Marketing Apparel: It’s the Experience that Matters

Through the way we dress, we can show the world who we are. There is little else we use as widely to express identity and social acceptance than fashion. We translate our whole lifestyle into choices of attire. Even our emotional state is something we express through clothing.

So, it is no wonder that we feel highly emotional not only about the clothes we already have but also about the clothes we buy. Each purchase is a manifestation of ourselves; of who we are and want to be from here on. When brands and retailers want to gain market share and increase sales and footfall, this must be taken into account.

The points of sale keep shifting

The places where we buy clothes have long since started to shift. A while back, shopping for clothes was something that required us to hit the high street or a shopping centre. For many, this meant the often dreaded act of pushing through crowds of people on a Saturday afternoon. Always in competition with other shoppers, each looking for their own piece of identity.

And all too often the result wasn’t as desired. Finally, you would find the perfect piece that really resonates with you and comes at the right price. But then the correct size wouldn’t be in store. Of course, the shop would be able to order it in for you – but the mere thought of starting this odyssey again would run a chill down your back, so you drop it. You go somewhere else in hope of better luck, starting the quest again. Sounds familiar?

To many it does. Hence, it is no wonder that the e-commerce sector in fashion retail reports record profits while many high street fashion retailers close branches. Recent forecasts say that by 2022, the e-commerce segment of fashion and apparel will have increased at a compound rate of 10.6% from $408 billion (2017) to more than $706 billion. The number of potential customers is projected to grow to more than 1.2 billion by 2020. These new consumers are expected to have solid buying power and to be within the 16 to 24 and 25 to 34 age groups.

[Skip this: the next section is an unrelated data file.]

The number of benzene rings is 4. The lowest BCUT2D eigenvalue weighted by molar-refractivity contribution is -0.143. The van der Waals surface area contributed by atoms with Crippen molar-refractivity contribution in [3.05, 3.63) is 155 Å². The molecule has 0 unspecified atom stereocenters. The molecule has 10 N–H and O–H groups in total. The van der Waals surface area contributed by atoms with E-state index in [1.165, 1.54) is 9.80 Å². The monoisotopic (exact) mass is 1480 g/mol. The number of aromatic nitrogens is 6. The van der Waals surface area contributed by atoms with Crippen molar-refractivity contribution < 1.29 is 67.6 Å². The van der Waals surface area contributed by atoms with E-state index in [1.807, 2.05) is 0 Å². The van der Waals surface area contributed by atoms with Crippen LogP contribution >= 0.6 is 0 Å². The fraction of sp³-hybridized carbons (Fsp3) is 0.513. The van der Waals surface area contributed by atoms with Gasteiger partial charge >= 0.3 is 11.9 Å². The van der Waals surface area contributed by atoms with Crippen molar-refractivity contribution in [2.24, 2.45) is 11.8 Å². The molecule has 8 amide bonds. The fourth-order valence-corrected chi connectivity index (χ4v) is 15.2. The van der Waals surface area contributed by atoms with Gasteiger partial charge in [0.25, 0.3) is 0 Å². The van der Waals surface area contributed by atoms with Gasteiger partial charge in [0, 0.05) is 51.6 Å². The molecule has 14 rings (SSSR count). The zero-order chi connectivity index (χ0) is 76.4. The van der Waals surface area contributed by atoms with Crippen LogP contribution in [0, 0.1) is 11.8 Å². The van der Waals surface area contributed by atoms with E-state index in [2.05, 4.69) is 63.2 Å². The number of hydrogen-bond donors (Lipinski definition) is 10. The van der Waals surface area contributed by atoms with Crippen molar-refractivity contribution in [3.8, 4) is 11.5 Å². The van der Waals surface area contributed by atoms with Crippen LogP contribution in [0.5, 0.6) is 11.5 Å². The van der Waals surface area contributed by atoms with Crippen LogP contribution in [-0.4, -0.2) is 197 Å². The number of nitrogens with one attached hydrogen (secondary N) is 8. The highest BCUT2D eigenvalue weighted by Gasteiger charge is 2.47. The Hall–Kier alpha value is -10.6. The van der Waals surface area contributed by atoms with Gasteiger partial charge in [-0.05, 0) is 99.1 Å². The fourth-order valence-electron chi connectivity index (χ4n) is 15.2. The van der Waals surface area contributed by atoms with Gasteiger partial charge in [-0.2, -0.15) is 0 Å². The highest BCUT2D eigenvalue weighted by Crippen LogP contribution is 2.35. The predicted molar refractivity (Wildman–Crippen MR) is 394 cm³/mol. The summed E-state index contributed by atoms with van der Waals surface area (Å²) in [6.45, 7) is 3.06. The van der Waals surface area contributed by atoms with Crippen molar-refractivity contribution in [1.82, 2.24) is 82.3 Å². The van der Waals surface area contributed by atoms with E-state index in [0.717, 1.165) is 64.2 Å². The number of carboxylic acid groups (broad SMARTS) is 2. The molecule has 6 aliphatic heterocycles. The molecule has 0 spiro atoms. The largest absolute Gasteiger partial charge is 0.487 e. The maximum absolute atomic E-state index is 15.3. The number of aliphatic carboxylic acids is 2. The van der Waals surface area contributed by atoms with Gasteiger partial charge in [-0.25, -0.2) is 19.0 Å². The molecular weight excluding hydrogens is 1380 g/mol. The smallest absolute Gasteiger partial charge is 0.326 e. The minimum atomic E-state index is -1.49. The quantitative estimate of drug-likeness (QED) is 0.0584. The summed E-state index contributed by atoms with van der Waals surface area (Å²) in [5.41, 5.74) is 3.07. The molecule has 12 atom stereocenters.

It’s the experience that matters

What’s important to recognise is that these new consumers will set the bar high when it comes to the customer experience they expect. Today’s online shopping experience is one that outperforms the journey to the high street store in many ways. Virtual dressing rooms let you try on clothes; if you are not 100% sure about the size, you can easily order a few of them and return unwanted items for free.

When you enter a physical shop, it is highly unlikely that the shop assistant knows who you are and what you like, let alone find time for you. When you enter an online shop however, you can expect instant and constant support at all times. Even better, based on your former purchases and previous online behaviour (keyword: retargeting), the shop will already know what you like. This is a type of customer experience that high street retailers cannot match.

The effect of this highly personalised experience is that we feel recognised and valued as individuals. We feel that this important purchase which is to express our identity and lifestyle to the world around us for some time to come, is in tune with who we want to be: individuals with unique lifestyle choices.

What this means for marketing

The above has wide implications on the deploy of strategic marketing tools in today’s fashion and apparel industry. Neither fashion retailers, on- or offline, nor fashion brands, new or established, can ignore these consumer values and related expectations. The answer is to respond with an even better experience that transcends from mere shopping and customer satisfaction to a holistic experience that promotes brand advocacy.